UNIVERSITY STUDENTS RIPPED OFF .... Work and travel applicants allege malpractice
Work and travel applicants allege malpractice
Several university students who splashed out big bucks to participate in the lucrative overseas work and travel programmes say they feel cheated out of their money by agents who have failed to get them to the land of opportunities.
Students are assisted yearly by many agencies in finding employment overseas for the summer period.
But Camille Thomas*, one of nearly a dozen persons to complain to THE WEEKEND STAR, said some agencies have been ripping off students of up to $45,000 and not delivering. "They are scammers," Thomas said.
Participants in the work and travel programme are able to work in the United States during their summer holidays. Agencies usually identify jobs and lodging for students and collect a fee. However, according to Thomas, it appears that some agencies have not been living up to their end of the bargain. "When we check with the jobs overseas there is nothing on the system for some applicants. They take the registration fee and don't take care of the paper works," Thomas claimed.
Some students signed a non-refundable registration fee of J$2,500 and 25 per cent of the programme fee which has to be paid in full, is not refundable. Another disgruntled applicant said many students borrow money from agencies, relatives and close friends to pay for the programme. "When a student is left jobless for the summer and an agency decides to take 25 per cent of a student's programme fee of US$1,100 to US$1,400, how are they are expected to fulfill their loan commitments?"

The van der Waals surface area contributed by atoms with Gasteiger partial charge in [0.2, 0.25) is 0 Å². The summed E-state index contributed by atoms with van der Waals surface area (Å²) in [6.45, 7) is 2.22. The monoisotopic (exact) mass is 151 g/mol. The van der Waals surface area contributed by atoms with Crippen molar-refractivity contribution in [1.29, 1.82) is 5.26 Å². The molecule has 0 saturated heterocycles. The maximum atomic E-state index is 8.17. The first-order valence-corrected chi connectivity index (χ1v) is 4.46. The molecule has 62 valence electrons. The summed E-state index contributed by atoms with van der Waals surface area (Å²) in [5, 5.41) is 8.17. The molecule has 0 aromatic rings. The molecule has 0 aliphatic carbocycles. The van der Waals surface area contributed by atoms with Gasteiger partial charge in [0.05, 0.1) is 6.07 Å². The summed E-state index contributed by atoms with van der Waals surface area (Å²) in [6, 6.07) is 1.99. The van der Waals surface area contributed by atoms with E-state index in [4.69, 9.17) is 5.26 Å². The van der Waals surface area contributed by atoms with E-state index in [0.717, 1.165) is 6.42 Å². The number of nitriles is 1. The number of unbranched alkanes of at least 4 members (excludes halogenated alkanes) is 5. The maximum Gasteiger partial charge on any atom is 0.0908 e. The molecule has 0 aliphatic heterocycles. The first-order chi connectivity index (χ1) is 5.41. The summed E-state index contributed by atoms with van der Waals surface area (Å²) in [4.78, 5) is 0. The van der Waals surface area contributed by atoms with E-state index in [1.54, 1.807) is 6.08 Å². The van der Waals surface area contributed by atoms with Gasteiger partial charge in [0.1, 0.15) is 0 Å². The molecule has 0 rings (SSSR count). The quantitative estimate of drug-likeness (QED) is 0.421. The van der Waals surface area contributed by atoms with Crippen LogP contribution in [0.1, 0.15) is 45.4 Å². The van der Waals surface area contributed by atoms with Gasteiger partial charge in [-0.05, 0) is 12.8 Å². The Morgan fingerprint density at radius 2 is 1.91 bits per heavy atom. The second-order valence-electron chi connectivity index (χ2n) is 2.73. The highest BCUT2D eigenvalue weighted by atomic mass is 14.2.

The applicant argued that with the high volume of students expressing an interest in the programme, there has been a proliferation of work and travel agencies to accommodate the growth. The students feel the Government should intervene.
Two of the agencies labelled as faulty, dishonest and misleading are listed among several on the Ministry of Labour's website as authorised agents in Jamaica for work and travel.
A representative of one of the agencies said that its operations are above board. "We invite any person who felt cheated to come into our office. Anyone that has paid and not been placed, if they requested a refund, that would have been done," the representative said.
When the Ministry was contacted to shed some light on the burning issue, we were asked to send an email to the respective Management and Public Relations unit.
Having done so from May 19, only a follow-up email to say our queries have been received has been received.